Eldershield has been renamed Careshield life with additional enhancements to provide for better long term care financing in the event of disability. I have got some additional information from MOH which I will share in this article.
To read up more on the basic of what Careshield Life is about, you can refer to a previous article I wrote here.
This article will focus on:
- The premium structure for those who are already on Eldershield and;
- Financial assistence for those who are currently disabled and do not have any Eldershield at all.
Why the need for the disability income?
Careshield life to me is a form of disability income. For those who have disabled family members at home, you’ll probably understand the advantages of having this as all the different cost that adds up can be quite significant in the long run. For those of us who do not have disabled family members at home, we should prepare in advance just in case something happens. This is the purpose of insurance in itself.
Singapore is facing an ageing population issue. To make premiums affordable and still provide some sort of safety net, Careshield life was introduced. This is like the enhanced Medishield life which was introduced and became compulsory for everyone to be insured for hospitalisation insurance. By risk pooling, premiums could be made affordable. However, if you’ve read on the news, there has been several discussions on the premiums of hospitalisation insurance increasing in the future as those insurance companies suffered more losses for the second straight year. This is another issue altogether which I will not discuss in this article.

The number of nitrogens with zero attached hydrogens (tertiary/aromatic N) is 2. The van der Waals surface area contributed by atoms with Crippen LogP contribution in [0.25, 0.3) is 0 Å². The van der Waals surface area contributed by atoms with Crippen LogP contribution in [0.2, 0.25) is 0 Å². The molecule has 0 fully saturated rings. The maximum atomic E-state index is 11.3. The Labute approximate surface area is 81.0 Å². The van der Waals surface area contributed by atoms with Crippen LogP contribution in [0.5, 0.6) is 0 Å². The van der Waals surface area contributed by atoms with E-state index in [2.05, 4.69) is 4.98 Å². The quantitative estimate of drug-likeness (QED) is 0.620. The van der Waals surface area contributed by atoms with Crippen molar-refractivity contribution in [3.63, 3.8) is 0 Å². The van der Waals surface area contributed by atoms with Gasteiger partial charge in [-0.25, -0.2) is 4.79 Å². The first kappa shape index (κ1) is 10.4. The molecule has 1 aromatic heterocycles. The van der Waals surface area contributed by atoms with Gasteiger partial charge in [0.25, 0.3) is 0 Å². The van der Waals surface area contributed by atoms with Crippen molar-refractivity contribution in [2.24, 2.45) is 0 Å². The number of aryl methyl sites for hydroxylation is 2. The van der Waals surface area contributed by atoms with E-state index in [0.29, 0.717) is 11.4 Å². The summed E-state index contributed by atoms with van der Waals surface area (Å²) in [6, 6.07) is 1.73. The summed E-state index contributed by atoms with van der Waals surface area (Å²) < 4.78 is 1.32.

Premium structure for Existing Cohorts
Now back to Careshield life, more information has been released on the premium structure for existing cohorts. There are generally 3 groups of people n this existing cohort which is estimated to be around 2 Million Singaporeans. This group of people are those who are born in 1979 or earlier and do not have any existing disabilities.
Let’s go into detail on 3 different groups of people in this existing cohort.
Group 1: If you are on Eldershield 400
Those who are on Eldershield 400 and never opted out will pay only a base premium, which increases over time until age 67.
Those who join at age 59 and above will have a 10 year premium payment term, so that annual premiums are more manageable.
Group 2 & 3: If you are on Eldershield 300 or not on Eldershield at all
For those on Eldershield 300 or not on Eldershield at all, besides paying a base premium as above, they will pay an additional Catch-Up Component, because they paid less premiums than those on ESH 400. Catch-Up Component is a fixed amount paid over 10 years.
You can refer to the below illustration for a better understand of the premium structure for existing cohorts:
Participation Incentives For Existing Cohorts